Smug Scout has just found her new favorite colored pencils. They are from a Smug store in Silver Lake (that is the Smug epicenter of Los Angeles for those of you in other places). The store is called ReForm School, which has a Smug capital “F” to make the name appropriately ironic for this competitive neighborhood. When Smug Scout walked in and saw the dizzying array of local, sustainable crafts, few of them suggesting any actual, practical use or utility, she knew ReForm School is ahead of most of its competition.
Smug Scout was most excited to see a faux-industrial steel basket filled with what she can only call “bunches” of rustic reclaimed wood pencils. Each bunch is wrapped in recycled brown paper with two rubber bands to hold it all together. There is no brand. Smug Scout thinks that is Smug, as if to announce pointedly: “the brand is local forest, not some evil corporation.”
Yet there is a problem. These bunches of reclaimed wood colored pencils do not come with a sharpener. As much as Smug Scout can picture these reclaimed wood colored pencils adorning her desk, she knows that if she has to use a Bowie knife to whittle down the bark, they will end up as blood-stained shards that she will have to compost.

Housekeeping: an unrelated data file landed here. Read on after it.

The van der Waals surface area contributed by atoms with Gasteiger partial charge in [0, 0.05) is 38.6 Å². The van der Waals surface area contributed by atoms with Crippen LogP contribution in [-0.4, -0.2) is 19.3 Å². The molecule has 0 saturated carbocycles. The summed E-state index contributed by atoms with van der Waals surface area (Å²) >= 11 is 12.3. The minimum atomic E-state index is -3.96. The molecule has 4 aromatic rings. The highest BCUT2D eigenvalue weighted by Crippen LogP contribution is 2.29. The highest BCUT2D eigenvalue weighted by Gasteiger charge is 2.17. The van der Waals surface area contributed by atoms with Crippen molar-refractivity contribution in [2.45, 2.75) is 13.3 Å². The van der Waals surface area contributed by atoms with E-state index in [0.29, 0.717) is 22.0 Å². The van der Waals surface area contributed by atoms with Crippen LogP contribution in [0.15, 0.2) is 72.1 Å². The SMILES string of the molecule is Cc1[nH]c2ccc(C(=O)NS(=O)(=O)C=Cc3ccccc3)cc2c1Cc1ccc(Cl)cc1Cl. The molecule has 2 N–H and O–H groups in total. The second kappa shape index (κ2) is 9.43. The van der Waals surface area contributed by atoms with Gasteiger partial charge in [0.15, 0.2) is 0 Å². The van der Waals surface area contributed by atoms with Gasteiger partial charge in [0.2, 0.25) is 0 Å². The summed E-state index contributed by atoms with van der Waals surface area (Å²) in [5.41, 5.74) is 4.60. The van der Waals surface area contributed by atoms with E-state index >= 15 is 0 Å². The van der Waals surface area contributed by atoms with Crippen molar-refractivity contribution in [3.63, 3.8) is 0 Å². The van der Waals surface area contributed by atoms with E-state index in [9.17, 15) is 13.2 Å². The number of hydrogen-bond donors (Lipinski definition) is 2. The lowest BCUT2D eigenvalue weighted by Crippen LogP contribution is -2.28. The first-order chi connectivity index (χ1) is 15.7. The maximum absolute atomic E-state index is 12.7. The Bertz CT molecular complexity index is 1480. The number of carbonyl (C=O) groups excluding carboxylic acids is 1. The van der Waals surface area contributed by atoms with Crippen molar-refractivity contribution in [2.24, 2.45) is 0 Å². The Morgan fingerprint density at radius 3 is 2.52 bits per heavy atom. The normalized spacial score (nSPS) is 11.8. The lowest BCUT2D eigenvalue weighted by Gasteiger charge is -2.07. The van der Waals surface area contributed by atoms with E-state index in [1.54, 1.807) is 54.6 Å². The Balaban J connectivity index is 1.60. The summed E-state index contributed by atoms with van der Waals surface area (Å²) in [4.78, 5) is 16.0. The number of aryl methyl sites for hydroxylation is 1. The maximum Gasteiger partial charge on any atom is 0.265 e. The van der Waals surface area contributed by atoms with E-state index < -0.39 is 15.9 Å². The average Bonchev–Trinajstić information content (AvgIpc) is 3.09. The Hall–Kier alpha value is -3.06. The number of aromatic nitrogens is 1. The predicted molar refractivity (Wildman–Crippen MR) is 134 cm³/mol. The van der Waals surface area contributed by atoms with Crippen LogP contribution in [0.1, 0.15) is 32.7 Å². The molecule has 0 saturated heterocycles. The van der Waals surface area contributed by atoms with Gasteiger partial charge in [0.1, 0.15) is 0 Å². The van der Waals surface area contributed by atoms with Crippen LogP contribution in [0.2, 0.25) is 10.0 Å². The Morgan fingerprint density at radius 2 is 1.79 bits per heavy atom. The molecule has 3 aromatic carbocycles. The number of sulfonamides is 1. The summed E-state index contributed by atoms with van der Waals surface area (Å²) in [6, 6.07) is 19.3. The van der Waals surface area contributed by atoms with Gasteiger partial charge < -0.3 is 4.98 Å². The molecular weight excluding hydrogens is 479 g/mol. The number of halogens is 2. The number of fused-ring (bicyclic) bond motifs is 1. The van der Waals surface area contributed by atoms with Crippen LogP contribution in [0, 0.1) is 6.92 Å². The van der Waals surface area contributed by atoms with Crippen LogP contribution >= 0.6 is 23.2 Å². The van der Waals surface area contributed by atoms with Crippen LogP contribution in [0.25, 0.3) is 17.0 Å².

Now Smug Scout understands why the reclaimed wood colored pencils are displayed in a faux-industrial steel basket. The steel basket is not just a faux-industrial receptacle that reflects the store’s eco-ethos but rather an interior design tip. You are not meant to write, draw, or color with these pencils. Nothing so utilitarian. You are meant to exhibit them in your living room, perhaps on top of the dead log you call a single-source coffee table. They may never write a word, but they tell your visitors that you are Smug. And that is all the function any Smug object really needs.